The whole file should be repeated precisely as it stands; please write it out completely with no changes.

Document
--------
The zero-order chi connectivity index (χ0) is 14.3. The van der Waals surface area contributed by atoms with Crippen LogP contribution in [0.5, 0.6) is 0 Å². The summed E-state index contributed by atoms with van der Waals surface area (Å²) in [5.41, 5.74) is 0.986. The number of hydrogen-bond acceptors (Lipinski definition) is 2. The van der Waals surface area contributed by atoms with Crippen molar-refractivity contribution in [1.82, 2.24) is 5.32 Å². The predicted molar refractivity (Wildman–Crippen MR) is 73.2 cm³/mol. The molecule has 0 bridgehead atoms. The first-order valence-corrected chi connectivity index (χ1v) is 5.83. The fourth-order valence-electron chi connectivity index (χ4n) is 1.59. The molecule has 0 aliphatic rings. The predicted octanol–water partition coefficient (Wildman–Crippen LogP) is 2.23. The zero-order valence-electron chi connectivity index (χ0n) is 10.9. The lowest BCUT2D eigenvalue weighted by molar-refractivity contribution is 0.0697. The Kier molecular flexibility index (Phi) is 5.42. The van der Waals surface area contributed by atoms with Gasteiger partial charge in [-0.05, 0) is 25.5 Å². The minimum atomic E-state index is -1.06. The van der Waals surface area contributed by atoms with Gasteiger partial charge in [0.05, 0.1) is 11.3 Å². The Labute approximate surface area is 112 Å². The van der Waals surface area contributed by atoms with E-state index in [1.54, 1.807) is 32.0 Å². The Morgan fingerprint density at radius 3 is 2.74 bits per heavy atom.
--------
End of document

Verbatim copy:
The zero-order chi connectivity index (χ0) is 14.3. The van der Waals surface area contributed by atoms with Crippen LogP contribution in [0.5, 0.6) is 0 Å². The summed E-state index contributed by atoms with van der Waals surface area (Å²) in [5.41, 5.74) is 0.986. The number of hydrogen-bond acceptors (Lipinski definition) is 2. The van der Waals surface area contributed by atoms with Crippen molar-refractivity contribution in [1.82, 2.24) is 5.32 Å². The predicted molar refractivity (Wildman–Crippen MR) is 73.2 cm³/mol. The molecule has 0 bridgehead atoms. The first-order valence-corrected chi connectivity index (χ1v) is 5.83. The fourth-order valence-electron chi connectivity index (χ4n) is 1.59. The molecule has 0 aliphatic rings. The predicted octanol–water partition coefficient (Wildman–Crippen LogP) is 2.23. The zero-order valence-electron chi connectivity index (χ0n) is 10.9. The lowest BCUT2D eigenvalue weighted by molar-refractivity contribution is 0.0697. The Kier molecular flexibility index (Phi) is 5.42. The van der Waals surface area contributed by atoms with Gasteiger partial charge in [-0.05, 0) is 25.5 Å². The minimum atomic E-state index is -1.06. The van der Waals surface area contributed by atoms with Gasteiger partial charge in [0.05, 0.1) is 11.3 Å². The Labute approximate surface area is 112 Å². The van der Waals surface area contributed by atoms with E-state index in [1.54, 1.807) is 32.0 Å². The Morgan fingerprint density at radius 3 is 2.74 bits per heavy atom.